Document
 
UNITED STATES
SECURITIES AND EXCHANGE COMMISSION
WASHINGTON, D.C. 20549 
 
 
 
FORM 10-K/A
(Amendment No. 1)

 
 
 
(Mark One)
x
ANNUAL REPORT PURSUANT TO SECTION 13 or 15(d) OF THE SECURITIES EXCHANGE ACT OF 1934
For the Fiscal Year Ended December 31, 2018.
-OR-
¨
TRANSITION REPORT PURSUANT TO SECTION 13 OR 15(d) OF THE SECURITIES EXCHANGE ACT OF 1934
Commission File Number 001-36087
 
 
 
PATTERN ENERGY GROUP INC.
(Exact name of Registrant as specified in its charter)
 
 
 
Delaware
 
90-0893251
(State or other jurisdiction of
incorporation or organization)
 
(I.R.S. Employer
Identification No.)
1088 Sansome Street, San Francisco, CA 94111
(Address of principal executive offices) (Zip Code)
Registrant’s telephone number, including area code: (415) 283-4000
Securities registered pursuant to Section 12(b) of the Act:
Title of Each Class
 
Name of Each Exchange on Which Registered
Class A Common Stock, par value $0.01 per share
 
Nasdaq Global Select Market
Toronto Stock Exchange
Securities registered pursuant to Section 12 (g) of the Act: None
 
 
 
Indicate by check mark if the registrant is a well-known seasoned issuer, as defined in Rule 405 of the Securities Act.    Yes  ý    No  ¨
Indicate by check mark if the registrant is not required to file reports pursuant to Section 13 or Section 15(d) of the Act.    Yes  ¨    No  ý
Indicate by check mark whether the registrant (1) has filed all reports required to be filed by Section 13 or 15(d) of the Securities Exchange Act of 1934 during the preceding 12 months (or for such shorter period that the registrant was required to file such reports), and (2) has been subject to such filing requirements for the past 90 days.    Yes  ý    No  ¨
Indicate by check mark whether the registrant has submitted electronically every Interactive Data File required to be submitted pursuant to Rule 405 of Regulation S-T (§232.405 of this chapter) during the preceding 12 months (or for such shorter period that the registrant was required to submit such files).    Yes  ý    No  ¨
Indicate by check mark if disclosure of delinquent filers pursuant to Item 405 of Regulation S-K (§229.405 of this chapter) is not contained herein, and will not be contained, to the best of registrant’s knowledge, in definitive proxy or information statements incorporated by reference in Part III of this Form 10-K or any amendment to this Form 10-K.  ¨
Indicate by check mark whether the registrant is a large accelerated filer, an accelerated filer, a non-accelerated filer, a smaller reporting company, or emerging growth company. See the definitions of “large accelerated filer,” “accelerated filer,” “smaller reporting company,” and "emerging growth company" in Rule 12b-2 of the Exchange Act.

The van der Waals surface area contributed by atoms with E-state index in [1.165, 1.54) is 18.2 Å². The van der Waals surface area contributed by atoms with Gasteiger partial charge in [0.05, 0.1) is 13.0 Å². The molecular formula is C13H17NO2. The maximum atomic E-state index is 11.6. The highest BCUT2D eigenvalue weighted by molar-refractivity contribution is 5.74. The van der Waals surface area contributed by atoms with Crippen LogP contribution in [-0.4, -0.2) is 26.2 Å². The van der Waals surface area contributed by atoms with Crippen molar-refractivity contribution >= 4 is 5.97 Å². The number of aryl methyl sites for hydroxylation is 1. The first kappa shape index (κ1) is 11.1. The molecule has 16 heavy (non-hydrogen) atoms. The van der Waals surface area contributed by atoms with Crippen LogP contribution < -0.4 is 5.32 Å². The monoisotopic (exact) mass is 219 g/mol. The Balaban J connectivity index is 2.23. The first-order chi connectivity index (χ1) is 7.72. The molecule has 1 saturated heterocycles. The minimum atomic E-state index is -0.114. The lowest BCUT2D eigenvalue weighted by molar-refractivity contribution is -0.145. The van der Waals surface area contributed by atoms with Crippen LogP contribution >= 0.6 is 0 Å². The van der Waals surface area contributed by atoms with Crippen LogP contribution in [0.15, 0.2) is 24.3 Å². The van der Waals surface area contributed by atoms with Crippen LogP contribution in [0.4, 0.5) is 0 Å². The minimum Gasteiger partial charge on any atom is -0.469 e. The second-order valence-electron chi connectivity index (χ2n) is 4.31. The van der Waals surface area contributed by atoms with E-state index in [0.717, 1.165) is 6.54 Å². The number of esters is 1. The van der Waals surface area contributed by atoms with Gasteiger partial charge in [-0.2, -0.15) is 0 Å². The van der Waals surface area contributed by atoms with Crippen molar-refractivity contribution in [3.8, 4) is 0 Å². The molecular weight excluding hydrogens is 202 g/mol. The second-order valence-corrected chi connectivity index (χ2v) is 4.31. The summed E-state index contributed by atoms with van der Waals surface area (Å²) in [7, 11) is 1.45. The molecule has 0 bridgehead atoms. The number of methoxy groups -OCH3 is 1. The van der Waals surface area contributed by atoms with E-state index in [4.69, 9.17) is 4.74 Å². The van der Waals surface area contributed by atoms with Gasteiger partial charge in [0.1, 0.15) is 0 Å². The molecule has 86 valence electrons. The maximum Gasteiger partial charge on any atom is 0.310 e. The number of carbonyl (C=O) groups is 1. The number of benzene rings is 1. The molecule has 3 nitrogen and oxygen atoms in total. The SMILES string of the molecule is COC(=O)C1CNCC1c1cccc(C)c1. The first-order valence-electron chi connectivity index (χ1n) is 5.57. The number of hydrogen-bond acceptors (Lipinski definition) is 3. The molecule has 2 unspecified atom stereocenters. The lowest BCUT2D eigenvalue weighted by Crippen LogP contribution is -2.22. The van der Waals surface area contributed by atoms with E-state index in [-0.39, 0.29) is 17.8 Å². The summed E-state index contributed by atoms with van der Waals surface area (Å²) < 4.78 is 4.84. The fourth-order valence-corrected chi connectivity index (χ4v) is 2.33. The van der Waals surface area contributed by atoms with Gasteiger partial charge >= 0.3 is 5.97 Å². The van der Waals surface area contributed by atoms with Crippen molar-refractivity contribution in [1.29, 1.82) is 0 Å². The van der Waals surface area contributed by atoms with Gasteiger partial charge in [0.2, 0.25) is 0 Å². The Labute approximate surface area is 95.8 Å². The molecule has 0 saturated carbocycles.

Large accelerated filer
x
 
Accelerated filer
¨
Non-accelerated filer
¨
 
Smaller reporting company
¨
 
 
 
Emerging growth company
¨
If an emerging growth company, indicate by check mark if the registrant has elected not to use the extended transition period for complying with any new or revised financial accounting standards provided pursuant to Section 13(a) of the Exchange Act. ¨
Indicate by check mark whether the registrant is a shell company (as defined in Rule 12b-2 of the Exchange Act.)    Yes  ¨    No  ý
The aggregate market value of the voting stock and non-voting stock held by non-affiliates of the registrant based upon the last trading price of the registrant’s Class A common stock as reported on the Nasdaq Global Select Market on June 30, 2018 was approximately $1.5 billion. This excludes 16,829,692 shares of Class A common stock held by directors, officers, Pattern Renewables LP and certain of its affiliates, and Public Sector Pension Investment Board. Exclusion of shares does not reflect a determination that persons are affiliates for any other purpose.
The registrant’s Class A common stock is listed on the Nasdaq Global Select Market and on the Toronto Stock Exchange under the symbol "PEGI".
On February 22, 2019, the registrant had 98,077,874 shares of Class A common stock, $0.01 par value per share, outstanding.

DOCUMENTS INCORPORATED BY REFERENCE
Portions of the registrant’s definitive proxy statement relating to its 2019 annual meeting of stockholders (the "2019 Proxy Statement") are incorporated by reference into Part III of this Form 10-K where indicated. The 2019 Proxy Statement will be filed with the U.S. Securities and Exchange Commission within 120 days after the end of the fiscal year to which this report relates.
 




EXPLANATORY NOTE